You may have heard this statement before from someone in person or online, or at least a statement akin to it: “I don’t like politics in my story. There’s no need for them. [Creator] can just make a story without politics in it.”

Yeah, this is a popular phrase being parroted around these days. If you haven’t heard it, count yourself lucky, because any following discussion devolves into madness, usually quite quickly. However, this commonality of this statement does raise a legitimate question: are they right?

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Being a Better Writer: Descriptions and Character

Hello readers! Once again, we’re back with more Being a Better Writer! But first, how was your weekend?

Here on the site, things went pretty well. In fact, there was a surge of material posted here this weekend if you kept up with things. Friday saw the posting of a completely unexpected short story, Firstborn, which can now be found over at the writing sample page, while Saturday saw the once-again return of Fireteam Freelance with a new episode (number six), Mandatory Takeout. Meaning that the series is now halfway done!

And still completely free. Kind of like BaBW.

Anyway, if you missed either of those updates this weekend, you can still catch up at their respective pages (or you could just scroll down if you’re reading this post day of). With that said, let’s get into today’s post topic: Descriptions in writing.

Now, some of you may already be looking up at the title and wondering “what gives?” since the title had and extra bit in there, but don’t worry, we’ll get to that. For now, let’s just start with descriptions.

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Being a Better Writer: Now is the Time

Hello readers! Sorry for the lateness of this post. I didn’t sleep well last night, and that kind of lead me to sleep in this morning once I actually did fall into slumber.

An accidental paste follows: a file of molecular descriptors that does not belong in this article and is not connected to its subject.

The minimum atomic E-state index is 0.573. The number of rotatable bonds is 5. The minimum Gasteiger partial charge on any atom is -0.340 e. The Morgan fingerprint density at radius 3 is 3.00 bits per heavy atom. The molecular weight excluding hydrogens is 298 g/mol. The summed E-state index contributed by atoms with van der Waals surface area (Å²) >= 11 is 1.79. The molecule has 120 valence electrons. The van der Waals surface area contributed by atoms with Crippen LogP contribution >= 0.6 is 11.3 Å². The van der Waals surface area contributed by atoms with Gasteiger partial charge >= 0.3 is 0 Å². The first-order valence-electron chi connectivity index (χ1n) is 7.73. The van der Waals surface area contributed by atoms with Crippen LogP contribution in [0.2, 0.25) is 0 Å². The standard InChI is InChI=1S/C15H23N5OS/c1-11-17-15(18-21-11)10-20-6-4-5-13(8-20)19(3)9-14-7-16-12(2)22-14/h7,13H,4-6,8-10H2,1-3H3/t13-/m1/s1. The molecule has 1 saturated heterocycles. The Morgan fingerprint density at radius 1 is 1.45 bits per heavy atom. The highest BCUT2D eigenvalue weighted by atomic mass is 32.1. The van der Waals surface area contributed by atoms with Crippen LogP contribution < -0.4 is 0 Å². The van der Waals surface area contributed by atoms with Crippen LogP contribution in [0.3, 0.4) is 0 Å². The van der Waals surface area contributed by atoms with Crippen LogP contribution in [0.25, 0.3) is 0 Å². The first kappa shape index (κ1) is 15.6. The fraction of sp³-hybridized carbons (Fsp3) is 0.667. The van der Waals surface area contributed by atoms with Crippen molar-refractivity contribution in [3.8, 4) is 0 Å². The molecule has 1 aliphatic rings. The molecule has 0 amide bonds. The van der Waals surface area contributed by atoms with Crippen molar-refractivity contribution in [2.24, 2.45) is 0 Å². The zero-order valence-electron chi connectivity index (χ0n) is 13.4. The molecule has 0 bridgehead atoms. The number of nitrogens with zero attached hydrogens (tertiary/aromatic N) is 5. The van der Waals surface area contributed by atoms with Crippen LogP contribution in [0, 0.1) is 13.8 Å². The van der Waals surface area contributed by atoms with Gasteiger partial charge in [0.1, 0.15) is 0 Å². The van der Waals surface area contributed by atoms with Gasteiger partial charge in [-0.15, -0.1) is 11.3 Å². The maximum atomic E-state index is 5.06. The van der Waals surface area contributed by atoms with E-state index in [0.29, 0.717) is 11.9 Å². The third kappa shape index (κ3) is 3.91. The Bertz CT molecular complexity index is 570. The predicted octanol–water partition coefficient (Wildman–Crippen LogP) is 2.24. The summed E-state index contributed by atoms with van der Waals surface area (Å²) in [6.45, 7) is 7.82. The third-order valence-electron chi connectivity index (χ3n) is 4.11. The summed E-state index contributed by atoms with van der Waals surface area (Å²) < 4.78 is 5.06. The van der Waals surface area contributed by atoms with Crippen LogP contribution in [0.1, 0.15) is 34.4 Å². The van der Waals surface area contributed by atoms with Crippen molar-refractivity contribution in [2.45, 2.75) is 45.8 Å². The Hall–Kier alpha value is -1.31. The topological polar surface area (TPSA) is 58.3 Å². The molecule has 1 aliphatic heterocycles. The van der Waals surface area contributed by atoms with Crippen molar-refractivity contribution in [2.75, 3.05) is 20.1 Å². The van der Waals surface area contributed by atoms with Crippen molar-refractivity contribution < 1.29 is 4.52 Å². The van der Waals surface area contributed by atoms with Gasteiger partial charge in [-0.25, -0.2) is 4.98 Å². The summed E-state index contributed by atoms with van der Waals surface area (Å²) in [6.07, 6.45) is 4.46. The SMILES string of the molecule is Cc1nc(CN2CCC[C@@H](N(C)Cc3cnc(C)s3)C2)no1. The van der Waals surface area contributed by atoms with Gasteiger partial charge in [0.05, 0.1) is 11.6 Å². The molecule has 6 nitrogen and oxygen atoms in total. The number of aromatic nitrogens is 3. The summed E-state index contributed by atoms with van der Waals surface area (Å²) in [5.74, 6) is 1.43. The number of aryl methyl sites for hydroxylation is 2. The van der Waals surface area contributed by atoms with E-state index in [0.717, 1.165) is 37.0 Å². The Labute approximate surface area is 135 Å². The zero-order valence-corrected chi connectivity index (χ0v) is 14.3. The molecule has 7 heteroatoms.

But you aren’t here for that, you’re here for Being a Better Writer. And we’re diving right into it, as is fitting when you consider the title.

What, you thought I’d name a post Now is the Time and wouldn’t dive right in? Buckle up, because here’s a writing topic some of you need to hear.

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Being a Better Writer: Entertainment Value VS Quality

Hello readers! Welcome back to the start of another week, and with it a new episode of Being a Better Writer! I hope you all enjoyed your weekend. I certainly did. The conference I watched was a truly splendid experience, one that I would recommend to anyone looking for a little peace and thought with everything else that’s been going on across the world.

This weekend also saw the release of episode three of Fireteam Freelance, which resulted in a couple of surprised and curious comments at the end. It looks like readers are enjoying it!

And me? Well, aside from the conference, it’s all Alpha editing on A Trial for a Dragon! Making lots of little changes with this one, bits and pieces where a single word in the right place (or the wrong on) makes all the difference … and that was an unintentional G-Man, I assure you. Anyway, tweaking A Trial for a Dragon just so is time-consuming, but by the end, this story is going to shine bright, people. Which is good, because the clock is ticking on that April 30th submission date!

Anyway, I could go on and on about that and how fascinating the editing process can be (a single word, folks) but this isn’t a post about Trail for a Dragon, it’s for Being a Better Writer. And more, it’s a requested topic, so let’s talk about it!

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Being a Better Writer: Keeping it Simple

Alternative title: Don’t Bite Off More than You Can Chew.

Hello readers! Welcome back! How was your weekend? I trust it was enjoyable?

I hope I was able to help with that. Episode two of Fireteam Freelance dropped Saturday morning with a bang! More adventures with Adah, Ursa, Anvil, and Owl!

And … that’s all the time I’ve got for news today. And all the news, so it works out. So, let’s talk writing.

With a title like this some of you are probably wondering what the inspiration is. Well, as many of you know, I do a lot of reading. Not just books, but webcomics and even some fanfiction here and there as well. I’m also highly selective, especially with the last two, but I do notice a lot of trends. Trends that tie back into a lot of stuff I hear from novice writers (who frequently turn around and write fanfiction or webcomics).

In fact, I was actually tempted to share a synopsis I found for one new webcomic in this very post to illustrate my point today, but decided against it. It would have illustrated today’s point, or rather today’s issue we’re discussing pretty well … but I’d hate to have that creator find this post and feel personally put under a spotlight they didn’t ask for.